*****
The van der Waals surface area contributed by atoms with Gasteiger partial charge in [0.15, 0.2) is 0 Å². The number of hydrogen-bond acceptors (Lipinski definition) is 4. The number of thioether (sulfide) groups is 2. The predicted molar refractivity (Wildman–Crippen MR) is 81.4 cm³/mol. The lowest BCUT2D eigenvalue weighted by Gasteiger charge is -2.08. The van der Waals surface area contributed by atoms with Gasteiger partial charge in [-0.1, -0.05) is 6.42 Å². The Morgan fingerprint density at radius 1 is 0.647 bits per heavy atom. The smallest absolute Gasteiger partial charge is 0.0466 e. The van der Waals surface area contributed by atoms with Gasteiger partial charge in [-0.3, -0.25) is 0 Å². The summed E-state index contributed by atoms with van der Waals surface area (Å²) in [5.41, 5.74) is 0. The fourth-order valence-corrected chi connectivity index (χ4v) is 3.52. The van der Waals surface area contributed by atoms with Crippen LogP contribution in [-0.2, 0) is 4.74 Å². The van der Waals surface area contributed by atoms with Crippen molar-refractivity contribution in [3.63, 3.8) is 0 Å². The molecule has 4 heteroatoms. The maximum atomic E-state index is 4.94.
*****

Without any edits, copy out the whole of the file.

The van der Waals surface area contributed by atoms with Gasteiger partial charge in [0.15, 0.2) is 0 Å². The number of hydrogen-bond acceptors (Lipinski definition) is 4. The number of thioether (sulfide) groups is 2. The predicted molar refractivity (Wildman–Crippen MR) is 81.4 cm³/mol. The lowest BCUT2D eigenvalue weighted by Gasteiger charge is -2.08. The van der Waals surface area contributed by atoms with Gasteiger partial charge in [-0.1, -0.05) is 6.42 Å². The Morgan fingerprint density at radius 1 is 0.647 bits per heavy atom. The smallest absolute Gasteiger partial charge is 0.0466 e. The van der Waals surface area contributed by atoms with Gasteiger partial charge in [-0.3, -0.25) is 0 Å². The summed E-state index contributed by atoms with van der Waals surface area (Å²) in [5.41, 5.74) is 0. The fourth-order valence-corrected chi connectivity index (χ4v) is 3.52. The van der Waals surface area contributed by atoms with Crippen LogP contribution in [-0.2, 0) is 4.74 Å². The van der Waals surface area contributed by atoms with Crippen molar-refractivity contribution in [3.63, 3.8) is 0 Å². The molecule has 4 heteroatoms. The maximum atomic E-state index is 4.94.